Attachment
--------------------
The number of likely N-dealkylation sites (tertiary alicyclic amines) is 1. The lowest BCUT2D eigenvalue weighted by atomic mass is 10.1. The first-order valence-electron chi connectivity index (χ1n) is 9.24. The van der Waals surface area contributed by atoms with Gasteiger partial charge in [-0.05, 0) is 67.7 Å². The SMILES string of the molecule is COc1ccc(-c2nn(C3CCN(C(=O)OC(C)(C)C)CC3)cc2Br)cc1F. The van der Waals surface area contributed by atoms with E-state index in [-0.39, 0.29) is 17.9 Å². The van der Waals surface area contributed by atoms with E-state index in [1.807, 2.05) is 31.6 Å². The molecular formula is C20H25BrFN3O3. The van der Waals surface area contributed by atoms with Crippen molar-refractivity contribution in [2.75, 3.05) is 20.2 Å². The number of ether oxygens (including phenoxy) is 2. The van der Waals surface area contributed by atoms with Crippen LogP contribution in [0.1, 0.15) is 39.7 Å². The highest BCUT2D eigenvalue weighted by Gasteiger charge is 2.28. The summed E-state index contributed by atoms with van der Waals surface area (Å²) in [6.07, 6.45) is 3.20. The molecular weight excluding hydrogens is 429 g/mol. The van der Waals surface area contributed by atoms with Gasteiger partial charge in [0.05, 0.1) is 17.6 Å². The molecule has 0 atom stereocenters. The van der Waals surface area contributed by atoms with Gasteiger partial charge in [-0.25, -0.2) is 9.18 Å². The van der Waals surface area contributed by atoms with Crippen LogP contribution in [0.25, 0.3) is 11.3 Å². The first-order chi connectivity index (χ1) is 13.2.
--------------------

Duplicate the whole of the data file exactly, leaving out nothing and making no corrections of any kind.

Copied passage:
The number of likely N-dealkylation sites (tertiary alicyclic amines) is 1. The lowest BCUT2D eigenvalue weighted by atomic mass is 10.1. The first-order valence-electron chi connectivity index (χ1n) is 9.24. The van der Waals surface area contributed by atoms with Gasteiger partial charge in [-0.05, 0) is 67.7 Å². The SMILES string of the molecule is COc1ccc(-c2nn(C3CCN(C(=O)OC(C)(C)C)CC3)cc2Br)cc1F. The van der Waals surface area contributed by atoms with E-state index in [-0.39, 0.29) is 17.9 Å². The van der Waals surface area contributed by atoms with E-state index in [1.807, 2.05) is 31.6 Å². The molecular formula is C20H25BrFN3O3. The van der Waals surface area contributed by atoms with Crippen molar-refractivity contribution in [2.75, 3.05) is 20.2 Å². The number of ether oxygens (including phenoxy) is 2. The van der Waals surface area contributed by atoms with Crippen LogP contribution in [0.1, 0.15) is 39.7 Å². The highest BCUT2D eigenvalue weighted by Gasteiger charge is 2.28. The summed E-state index contributed by atoms with van der Waals surface area (Å²) in [6.07, 6.45) is 3.20. The molecular weight excluding hydrogens is 429 g/mol. The van der Waals surface area contributed by atoms with Gasteiger partial charge in [0.05, 0.1) is 17.6 Å². The molecule has 0 atom stereocenters. The van der Waals surface area contributed by atoms with Gasteiger partial charge in [-0.25, -0.2) is 9.18 Å². The van der Waals surface area contributed by atoms with Crippen LogP contribution in [0.25, 0.3) is 11.3 Å². The first-order chi connectivity index (χ1) is 13.2.